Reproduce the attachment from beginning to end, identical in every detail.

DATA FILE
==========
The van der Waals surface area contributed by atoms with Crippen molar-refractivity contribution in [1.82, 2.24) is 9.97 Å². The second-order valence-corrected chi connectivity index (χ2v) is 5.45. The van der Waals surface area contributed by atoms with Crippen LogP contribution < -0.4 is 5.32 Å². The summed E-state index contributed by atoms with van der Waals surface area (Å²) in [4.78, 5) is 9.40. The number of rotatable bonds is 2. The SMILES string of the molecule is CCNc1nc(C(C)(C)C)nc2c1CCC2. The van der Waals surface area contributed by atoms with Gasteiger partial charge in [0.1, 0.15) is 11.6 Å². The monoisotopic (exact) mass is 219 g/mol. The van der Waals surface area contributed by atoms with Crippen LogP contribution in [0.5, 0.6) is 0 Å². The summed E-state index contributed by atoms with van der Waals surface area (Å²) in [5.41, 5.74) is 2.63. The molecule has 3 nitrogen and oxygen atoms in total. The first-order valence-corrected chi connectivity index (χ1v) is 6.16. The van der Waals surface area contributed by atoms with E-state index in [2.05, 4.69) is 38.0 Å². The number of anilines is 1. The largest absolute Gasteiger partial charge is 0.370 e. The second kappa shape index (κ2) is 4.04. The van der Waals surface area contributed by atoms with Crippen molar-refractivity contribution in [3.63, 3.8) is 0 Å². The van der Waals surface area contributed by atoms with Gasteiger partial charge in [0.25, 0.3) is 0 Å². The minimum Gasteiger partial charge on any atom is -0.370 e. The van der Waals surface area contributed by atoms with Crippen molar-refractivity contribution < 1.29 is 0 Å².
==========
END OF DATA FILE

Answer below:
The van der Waals surface area contributed by atoms with Crippen molar-refractivity contribution in [1.82, 2.24) is 9.97 Å². The second-order valence-corrected chi connectivity index (χ2v) is 5.45. The van der Waals surface area contributed by atoms with Crippen LogP contribution < -0.4 is 5.32 Å². The summed E-state index contributed by atoms with van der Waals surface area (Å²) in [4.78, 5) is 9.40. The number of rotatable bonds is 2. The SMILES string of the molecule is CCNc1nc(C(C)(C)C)nc2c1CCC2. The van der Waals surface area contributed by atoms with Gasteiger partial charge in [0.1, 0.15) is 11.6 Å². The monoisotopic (exact) mass is 219 g/mol. The van der Waals surface area contributed by atoms with Crippen LogP contribution in [0.5, 0.6) is 0 Å². The summed E-state index contributed by atoms with van der Waals surface area (Å²) in [5.41, 5.74) is 2.63. The molecule has 3 nitrogen and oxygen atoms in total. The first-order valence-corrected chi connectivity index (χ1v) is 6.16. The van der Waals surface area contributed by atoms with E-state index in [2.05, 4.69) is 38.0 Å². The number of anilines is 1. The largest absolute Gasteiger partial charge is 0.370 e. The second kappa shape index (κ2) is 4.04. The van der Waals surface area contributed by atoms with Crippen molar-refractivity contribution in [3.63, 3.8) is 0 Å². The van der Waals surface area contributed by atoms with Gasteiger partial charge in [0.25, 0.3) is 0 Å². The minimum Gasteiger partial charge on any atom is -0.370 e. The van der Waals surface area contributed by atoms with Crippen molar-refractivity contribution < 1.29 is 0 Å².